If I had to pick just one winery to have on a desert island, I’d be hard-pressed to think of a better one than V Sattui. It’s not just because the wine is good (which it is). But at V Sattui they also have an Italian deli and market (including wood-fired pizzas), picnic grounds and other amenities. In fact, if I had V Sattui on my desert island, I’m sure I wouldn’t be alone for long.
We somehow failed to take any pictures of the exterior and picnic grounds, so please enjoy this picture of a deer instead:
We made it to V Sattui on our second day in Napa. We drove into the parking lot on our first day, and it was packed. We were at the end of our tasting day and didn’t feel like dealing with a crowd. We tried again the next day, and although the lot was packed again, we found rock-star parking which we took as a good omen. Continue reading “V Sattui Winery: Napa Valley – In Search of Snobs”
Once again, we’d gone into our trip without very much pre-planning. After all, with over 400 wineries in Napa, we figured we were sure to stumble onto something good even if we just went door to door until someone let us in and poured for us out of their liquor cabinet.
But I’m a hardcore planner at heart, and I couldn’t bear to go to Napa without a few sure things in my back pocket. I posted to Twitter asking for winery recommendations. To my surprise, my Twitter stream instantly filled (and my Klout score went up by eight points in 24 hours). Patricia_eddy, who had previously effused about Charbay on Twitter (read more about our Charbay visit here), recommended we visit Jessup Cellars.
In an area with something like 400 wineries, sometimes you choose by careful planning, research and recommendations. Other times, it’s “Look at this ad. Cool building! Hey, it’s nearby. Let’s go there!”
And thus we decided to visit Artesa. The ad we saw showed a starkly geometric window protruding from under a grass-covered hill, with an abstract sculpture out front. It looked interesting and different. Nikki adds: It looked like a spaceport from the best cerebral ’70s science fiction film that was never made.
Once upon a time we would have visited five wineries in a day, but after two we felt like our palates couldn’t fairly judge any more until they’d rested for a long time. We headed back to our hotel for a while, then decided to poke around downtown Napa in search of Clementine’s, a rumored-to-be fantastic Italian takeout joint in the back of Val’s liquor store. (Spoilers: delicious AND cheap! Best meal of the weekend! Don’t miss the malfatti!)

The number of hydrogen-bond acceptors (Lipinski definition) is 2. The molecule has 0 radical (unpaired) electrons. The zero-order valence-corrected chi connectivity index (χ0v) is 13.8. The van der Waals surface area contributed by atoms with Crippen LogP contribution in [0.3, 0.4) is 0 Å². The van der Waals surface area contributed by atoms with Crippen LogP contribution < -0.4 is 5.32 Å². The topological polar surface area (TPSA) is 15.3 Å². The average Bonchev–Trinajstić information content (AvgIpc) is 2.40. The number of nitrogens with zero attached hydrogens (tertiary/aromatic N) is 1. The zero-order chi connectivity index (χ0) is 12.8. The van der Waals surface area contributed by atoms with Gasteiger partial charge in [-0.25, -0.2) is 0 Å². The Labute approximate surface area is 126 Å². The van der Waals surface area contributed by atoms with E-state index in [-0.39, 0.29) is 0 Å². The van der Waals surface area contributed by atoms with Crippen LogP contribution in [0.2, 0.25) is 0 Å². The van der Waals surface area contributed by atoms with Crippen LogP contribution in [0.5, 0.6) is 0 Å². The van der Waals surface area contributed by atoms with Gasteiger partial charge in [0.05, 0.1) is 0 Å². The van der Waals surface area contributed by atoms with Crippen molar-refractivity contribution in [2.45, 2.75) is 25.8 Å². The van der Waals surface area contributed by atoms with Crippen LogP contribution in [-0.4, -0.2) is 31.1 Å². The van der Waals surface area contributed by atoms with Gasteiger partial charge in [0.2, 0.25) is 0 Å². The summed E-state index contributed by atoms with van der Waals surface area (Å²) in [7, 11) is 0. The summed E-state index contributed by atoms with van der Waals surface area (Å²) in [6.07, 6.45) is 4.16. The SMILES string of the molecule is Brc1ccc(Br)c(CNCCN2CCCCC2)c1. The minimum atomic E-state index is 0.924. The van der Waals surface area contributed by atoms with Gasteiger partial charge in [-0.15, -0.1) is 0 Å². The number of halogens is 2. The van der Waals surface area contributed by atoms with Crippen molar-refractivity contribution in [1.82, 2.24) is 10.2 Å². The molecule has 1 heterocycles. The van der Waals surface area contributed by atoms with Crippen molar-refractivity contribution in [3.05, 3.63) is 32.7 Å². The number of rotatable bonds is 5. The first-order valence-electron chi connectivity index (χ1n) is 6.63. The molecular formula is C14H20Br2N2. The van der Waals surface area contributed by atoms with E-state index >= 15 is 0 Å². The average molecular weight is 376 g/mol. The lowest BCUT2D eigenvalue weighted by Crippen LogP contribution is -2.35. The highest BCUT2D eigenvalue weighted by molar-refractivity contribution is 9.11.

During our Napa explorations we saw a sign for Napa Valley Toffee Company. I love toffee, so when we saw the lights were still on despite the late hour (7pm) we were sure as heck going in there. To our surprise, they didn’t just do toffee; they also poured boutique wines! This is one of the great things about Napa; there seem to be a million friendly little places offering wines from multiple wineries. Needless to say, we immediately sat down for a taste. Continue reading “Napa Valley Toffee Company: Napa Valley â€“ The Search for Snobs”
The trip up to Charbay took us on a lovely sunlit drive through St. Helena and up into the hills. The road got a bit twisty, but the occasional views through the trees were stunning. Since the penalty for missing a turn would have been severe (100-foot drop or more), Nikki got to enjoy the views more than I did.
Charbay offers tastings by appointment only. No, it isn’t a manifestation of the elusive snobbery we’d heard about in the area – it’s just that they’re off the beaten path and it’s not practical to have regular tasting room hours. It’s well worth the very small effort it takes to make a reservation. One tip: give yourself 10 minutes more than you think you’ll need to get there. While the drive is lovely, you’ll get to a fairly narrow winding road where caution compels a safer (lower) speed.
As part of our aforementioned fabulous LivingSocial deal (this is not a product placement! I swear! It was genuinely fabulous!), we received a free tasting at Silenus Vintners. We made an appointment for the earliest time we could, 10am. We got there about 15 minutes early, which gave us some time to poke around the grounds.
It’s been an entire year of tasting wine, and we didn’t go up to Napa until late December. Why? We’d been avoiding it.
Neither Mike nor I had ever been to Napa. But we’d heard all the stories. Napa people are snobby, the wine tasting rooms are snotty and mean, the food is way overpriced, the tastings are overpriced, and on and on. Everything we heard made us feel like Napa would be a place that was Not Us, and so we visited every other wine tasting region we could. Mike sez: Nikki and I are inherently “root for the underdog” types, and Napa is anything but when it comes to wine destinations.
At some point, however, we finally decided we had to see it for ourselves and find out how snobby it really was. Maybe it was the raves we heard about this winery or that one. Maybe it was the friendly Napa bloggers and Tweeters who asked us, “So when are you going to come up here?” Maybe it was because we wanted to see just how pretentious a wine area really could be. Continue reading “Napa Valley: In Search of Snobs”